Liberty News

Prayer and Renewal pastor speaks at Monday's convocation

February 2, 2009 : Dominique McKay

Daniel Henderson, assistant professor of Renewal and Church Leadership at Liberty University and pastor of Prayer and Renewal at Thomas Road Baptist Church, opened Liberty’s Monday convocation with a message to students on remaining spiritually vital through prayer.

Quoting Brooklyn Tabernacle pastor Jim Cymbala, Henderson told students, “The greatest answer to prayer is more prayer.” Using 2 Corinthians 4:7, he first encouraged students to discover the treasure inside of them.

“Christ, who is the champion, lives his life through you,” he said. “That is what it means to be a Champion for Christ.”

Henderson emphasized, through the testimonies of three students, that everyone has the ability to discover an endless and life-changing treasure through intimacy with Christ.

LU student Josh Saefkow said although he read many books on prayer, he still had a desire to develop a deeper connection with God. Saefkow attended a leadership camp soon after arriving at Liberty, and he discovered he was holding himself back from that deep connection.

“I approached this creative, awesome and holy God as if he was a boring person,” Saefkow said. “So God renewed this spirit within me to just be broken before Him, to be hungry for Him.”

LU student Kelly Rucker said in the past, she prayed for friends and family members out of obligation but soon discovered that prayer was not a task but a privilege and honor. Rucker then made a personal commitment to continually seek God’s face and know his heart through prayer.

LU student John Cheshire described his experiences with prayer as “boring and dry.” He came to a point in his life when he was completely unsatisfied with his prayer life and began to set aside time in the mornings to spend time with Christ. Cheshire said it was then that he realized many of his prayers were completely selfish and that he needed to begin glorifying God through prayer. After discovering this treasure, Cheshire said he wanted to share it with other people he knew and began inviting friends over each morning for prayer.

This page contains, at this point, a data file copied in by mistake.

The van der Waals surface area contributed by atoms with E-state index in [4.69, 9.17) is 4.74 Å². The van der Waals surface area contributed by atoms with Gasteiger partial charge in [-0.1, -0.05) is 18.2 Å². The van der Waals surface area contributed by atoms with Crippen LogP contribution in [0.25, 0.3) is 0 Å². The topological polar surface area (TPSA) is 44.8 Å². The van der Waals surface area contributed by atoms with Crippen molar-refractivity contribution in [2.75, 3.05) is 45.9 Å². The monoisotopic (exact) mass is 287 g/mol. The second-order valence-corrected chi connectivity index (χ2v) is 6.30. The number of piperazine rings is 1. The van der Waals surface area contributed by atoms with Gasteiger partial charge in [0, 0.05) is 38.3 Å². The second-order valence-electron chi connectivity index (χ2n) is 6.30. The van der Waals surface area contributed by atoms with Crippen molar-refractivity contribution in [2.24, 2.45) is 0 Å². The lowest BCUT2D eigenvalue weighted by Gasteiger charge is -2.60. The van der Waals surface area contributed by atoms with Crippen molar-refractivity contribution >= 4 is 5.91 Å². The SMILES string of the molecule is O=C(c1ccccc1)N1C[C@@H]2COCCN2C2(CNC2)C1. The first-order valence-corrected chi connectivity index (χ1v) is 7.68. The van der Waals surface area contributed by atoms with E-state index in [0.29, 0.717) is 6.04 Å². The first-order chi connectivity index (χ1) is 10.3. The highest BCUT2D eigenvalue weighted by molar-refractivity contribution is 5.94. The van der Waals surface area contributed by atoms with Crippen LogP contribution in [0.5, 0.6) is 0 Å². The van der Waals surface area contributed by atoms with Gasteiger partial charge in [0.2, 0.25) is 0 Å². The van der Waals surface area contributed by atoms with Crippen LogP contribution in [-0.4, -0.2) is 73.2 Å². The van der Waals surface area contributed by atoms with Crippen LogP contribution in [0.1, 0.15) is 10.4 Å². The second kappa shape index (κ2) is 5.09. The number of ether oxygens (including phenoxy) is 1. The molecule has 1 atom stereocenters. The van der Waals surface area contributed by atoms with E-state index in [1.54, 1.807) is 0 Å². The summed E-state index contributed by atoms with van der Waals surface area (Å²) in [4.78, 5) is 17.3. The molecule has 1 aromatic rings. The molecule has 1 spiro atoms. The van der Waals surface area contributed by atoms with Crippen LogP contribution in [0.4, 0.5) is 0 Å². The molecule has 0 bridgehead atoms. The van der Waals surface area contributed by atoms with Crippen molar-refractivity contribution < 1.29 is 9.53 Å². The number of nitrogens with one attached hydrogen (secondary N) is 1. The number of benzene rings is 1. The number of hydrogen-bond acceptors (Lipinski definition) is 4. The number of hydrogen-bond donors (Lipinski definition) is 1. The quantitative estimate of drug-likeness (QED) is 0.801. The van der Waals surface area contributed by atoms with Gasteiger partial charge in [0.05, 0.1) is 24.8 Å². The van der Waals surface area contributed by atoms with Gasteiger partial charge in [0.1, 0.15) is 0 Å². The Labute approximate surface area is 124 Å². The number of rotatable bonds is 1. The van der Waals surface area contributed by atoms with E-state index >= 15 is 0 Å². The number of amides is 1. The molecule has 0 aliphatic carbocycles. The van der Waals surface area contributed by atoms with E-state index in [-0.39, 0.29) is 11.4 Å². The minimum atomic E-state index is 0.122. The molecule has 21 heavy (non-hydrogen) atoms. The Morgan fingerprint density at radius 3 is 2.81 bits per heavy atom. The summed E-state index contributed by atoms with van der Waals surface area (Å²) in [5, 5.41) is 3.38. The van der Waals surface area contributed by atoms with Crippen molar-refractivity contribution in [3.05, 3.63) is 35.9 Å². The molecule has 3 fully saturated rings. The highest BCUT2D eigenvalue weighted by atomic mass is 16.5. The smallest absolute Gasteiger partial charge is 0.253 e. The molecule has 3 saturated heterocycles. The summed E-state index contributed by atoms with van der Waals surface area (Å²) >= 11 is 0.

“It is God who is working through our prayers and He’s done far more than I ever thought possible,” Cheshire said.

Henderson then went on to warn students to “distrust the container.” He described the outward appearance of the physical body as a “clay pot” saying that humans dress up and change their clay pots in order to be more attractive.

“Don’t put your confidence in your clay pot,” Henderson said. “Your imperfections, your frailties, your weaknesses are not defects; they are assets.”

He closed by saying Christians must find their power source is Christ: “I don’t really care what you do with your life, but I do care about the power that you do it with.”


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